You gotta hand it to the boys at Wharton. They sure are way out there on the cutting edge of management thinking. It seems fitting that in this 60th anniversary of Shingo’s paper, "Production Mechanism of Process and Operation", in which he explained the importance of optimizing the process flow across the entire organization before trying to optimize any individual functional operation within the process, that the Wharton fellas would break new ground with a startling paper titled "A New Tool for Resurrecting an Old Theory of the Firm".
Hold on to your hats, now, while I share with you the revolutionary thinking they have refined to the point of being ready to share with the rest of us. It’s just a theory, mind you, but they think they might really be onto something.
They are suggesting, "that executives should understand how the many distinct functional components of a firm — production, distribution, product mix, human resources — interrelate to achieve the proper fit. For a firm to establish an effective, overarching strategic position relative to its competitors — what management theorists call "firm positioning" — the varied functional elements should, ideally, be complementary and reinforcing."
Can you imagine that? Executives should know about all of the functions? And even know how they fit? And to think that they should even make those functions complementary and reinforcing!!! It’s enough to make your head spin.
After careful study, the Wharton faculty observed that maybe, just maybe, "Without this systemic way of looking at companies, the researchers say, firms run the risk of engaging in compartmentalized thinking that can lead to the adoption of practices that are a poor fit and work to the firms’ disadvantage." How about that? Worrying about functions, rather than processes, might work to a firm’s disadvantage! What will they think of next?
Of course, all of this is way out there in the theoretical realm. They cannot validate it in any practical manner (like going to Toyota, Danaher or Harley Davidson, for instance), but they think there might be a close analogy in the "field of biology, the part-whole relationship problem is the relationship between an organism’s genetic structure, which contains a vast number of elements, and the organism’s phenotype (or overall structure of the organism) and, in turn, its fitness" In fact, they like this analogy so much they have decided to call the brand new insight of theirs a firm’s ‘fitness’. (Those of you without advanced, elite school educations will probably continue using the slang term, Value Stream, when talking to each other, but it would behoove you to learn this MBA term – fitness – in case you should ever make a wrong turn on your way to the restroom and accidentally wander into the executive suite.)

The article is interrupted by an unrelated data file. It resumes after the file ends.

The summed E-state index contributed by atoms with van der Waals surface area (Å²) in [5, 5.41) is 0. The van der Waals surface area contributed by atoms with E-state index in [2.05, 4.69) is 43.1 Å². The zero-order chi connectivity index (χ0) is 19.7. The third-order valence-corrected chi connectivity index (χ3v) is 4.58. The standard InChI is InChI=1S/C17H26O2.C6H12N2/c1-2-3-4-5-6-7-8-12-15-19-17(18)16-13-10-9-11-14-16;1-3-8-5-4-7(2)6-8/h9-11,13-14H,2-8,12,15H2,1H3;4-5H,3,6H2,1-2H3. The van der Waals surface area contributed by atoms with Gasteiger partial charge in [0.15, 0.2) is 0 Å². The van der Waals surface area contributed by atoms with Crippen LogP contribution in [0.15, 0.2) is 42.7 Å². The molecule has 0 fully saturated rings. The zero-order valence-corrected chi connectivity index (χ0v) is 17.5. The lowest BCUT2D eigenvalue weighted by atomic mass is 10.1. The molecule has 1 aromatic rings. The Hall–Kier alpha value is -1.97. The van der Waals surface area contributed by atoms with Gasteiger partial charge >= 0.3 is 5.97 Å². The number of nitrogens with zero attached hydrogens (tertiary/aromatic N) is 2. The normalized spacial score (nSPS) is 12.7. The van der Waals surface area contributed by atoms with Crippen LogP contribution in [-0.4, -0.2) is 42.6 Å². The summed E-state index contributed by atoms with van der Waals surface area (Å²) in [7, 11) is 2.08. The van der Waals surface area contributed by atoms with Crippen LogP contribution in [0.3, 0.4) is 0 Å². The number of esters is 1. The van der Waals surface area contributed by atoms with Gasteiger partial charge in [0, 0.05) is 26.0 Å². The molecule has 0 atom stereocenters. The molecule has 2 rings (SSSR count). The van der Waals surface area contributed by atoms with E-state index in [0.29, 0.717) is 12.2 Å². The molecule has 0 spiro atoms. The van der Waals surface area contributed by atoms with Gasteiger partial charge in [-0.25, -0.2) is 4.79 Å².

They have also stumbled onto the notion that, if a company like HP wants to imitate a company like Dell, they ought to think about how they would align their ‘fitness’ with their customer’s requirements. They view this as a particular challenge execs should be aware of before rushing headlong into adopting this untested new idea.
This is real progress for the Wharton boys. If they keep up this sort of innovative thinking, in another fifteen or twenty years the holder of a Wharton MBA might actually know as much about competing in the global manufacturing wars as a graduate of the local community college, leaving me with no one to laugh at.